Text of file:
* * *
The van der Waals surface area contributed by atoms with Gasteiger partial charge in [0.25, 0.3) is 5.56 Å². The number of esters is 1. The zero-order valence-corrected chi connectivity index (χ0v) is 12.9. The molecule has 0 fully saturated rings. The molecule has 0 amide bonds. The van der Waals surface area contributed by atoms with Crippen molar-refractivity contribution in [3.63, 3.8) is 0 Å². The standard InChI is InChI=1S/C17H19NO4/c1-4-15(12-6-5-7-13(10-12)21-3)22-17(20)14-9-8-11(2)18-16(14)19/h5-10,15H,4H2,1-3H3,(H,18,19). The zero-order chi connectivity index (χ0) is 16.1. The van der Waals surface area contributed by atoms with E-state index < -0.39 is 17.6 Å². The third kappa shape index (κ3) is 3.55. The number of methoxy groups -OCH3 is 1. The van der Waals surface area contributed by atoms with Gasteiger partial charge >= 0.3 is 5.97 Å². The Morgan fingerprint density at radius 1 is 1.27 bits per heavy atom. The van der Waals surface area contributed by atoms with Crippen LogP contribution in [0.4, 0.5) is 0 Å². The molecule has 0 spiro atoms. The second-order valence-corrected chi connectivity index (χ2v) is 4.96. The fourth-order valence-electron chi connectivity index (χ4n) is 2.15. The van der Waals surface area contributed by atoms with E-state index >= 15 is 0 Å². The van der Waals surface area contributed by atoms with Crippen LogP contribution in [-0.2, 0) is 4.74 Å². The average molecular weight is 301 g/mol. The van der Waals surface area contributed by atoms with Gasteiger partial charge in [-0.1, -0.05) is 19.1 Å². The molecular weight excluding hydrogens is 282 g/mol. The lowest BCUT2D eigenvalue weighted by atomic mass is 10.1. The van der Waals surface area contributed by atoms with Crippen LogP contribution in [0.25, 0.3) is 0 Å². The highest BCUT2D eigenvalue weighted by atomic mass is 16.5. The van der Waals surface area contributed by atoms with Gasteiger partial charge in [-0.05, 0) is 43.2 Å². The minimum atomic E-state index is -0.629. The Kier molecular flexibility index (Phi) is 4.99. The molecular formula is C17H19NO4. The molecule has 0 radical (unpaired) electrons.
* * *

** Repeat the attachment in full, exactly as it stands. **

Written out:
The van der Waals surface area contributed by atoms with Gasteiger partial charge in [0.25, 0.3) is 5.56 Å². The number of esters is 1. The zero-order valence-corrected chi connectivity index (χ0v) is 12.9. The molecule has 0 fully saturated rings. The molecule has 0 amide bonds. The van der Waals surface area contributed by atoms with Crippen molar-refractivity contribution in [3.63, 3.8) is 0 Å². The standard InChI is InChI=1S/C17H19NO4/c1-4-15(12-6-5-7-13(10-12)21-3)22-17(20)14-9-8-11(2)18-16(14)19/h5-10,15H,4H2,1-3H3,(H,18,19). The zero-order chi connectivity index (χ0) is 16.1. The van der Waals surface area contributed by atoms with E-state index < -0.39 is 17.6 Å². The third kappa shape index (κ3) is 3.55. The number of methoxy groups -OCH3 is 1. The van der Waals surface area contributed by atoms with Gasteiger partial charge >= 0.3 is 5.97 Å². The Morgan fingerprint density at radius 1 is 1.27 bits per heavy atom. The van der Waals surface area contributed by atoms with Crippen LogP contribution in [0.4, 0.5) is 0 Å². The molecule has 0 spiro atoms. The second-order valence-corrected chi connectivity index (χ2v) is 4.96. The fourth-order valence-electron chi connectivity index (χ4n) is 2.15. The van der Waals surface area contributed by atoms with E-state index >= 15 is 0 Å². The van der Waals surface area contributed by atoms with Crippen LogP contribution in [-0.2, 0) is 4.74 Å². The average molecular weight is 301 g/mol. The van der Waals surface area contributed by atoms with Gasteiger partial charge in [-0.1, -0.05) is 19.1 Å². The molecular weight excluding hydrogens is 282 g/mol. The lowest BCUT2D eigenvalue weighted by atomic mass is 10.1. The van der Waals surface area contributed by atoms with Crippen LogP contribution in [0.25, 0.3) is 0 Å². The highest BCUT2D eigenvalue weighted by atomic mass is 16.5. The van der Waals surface area contributed by atoms with Gasteiger partial charge in [-0.05, 0) is 43.2 Å². The minimum atomic E-state index is -0.629. The Kier molecular flexibility index (Phi) is 4.99. The molecular formula is C17H19NO4. The molecule has 0 radical (unpaired) electrons.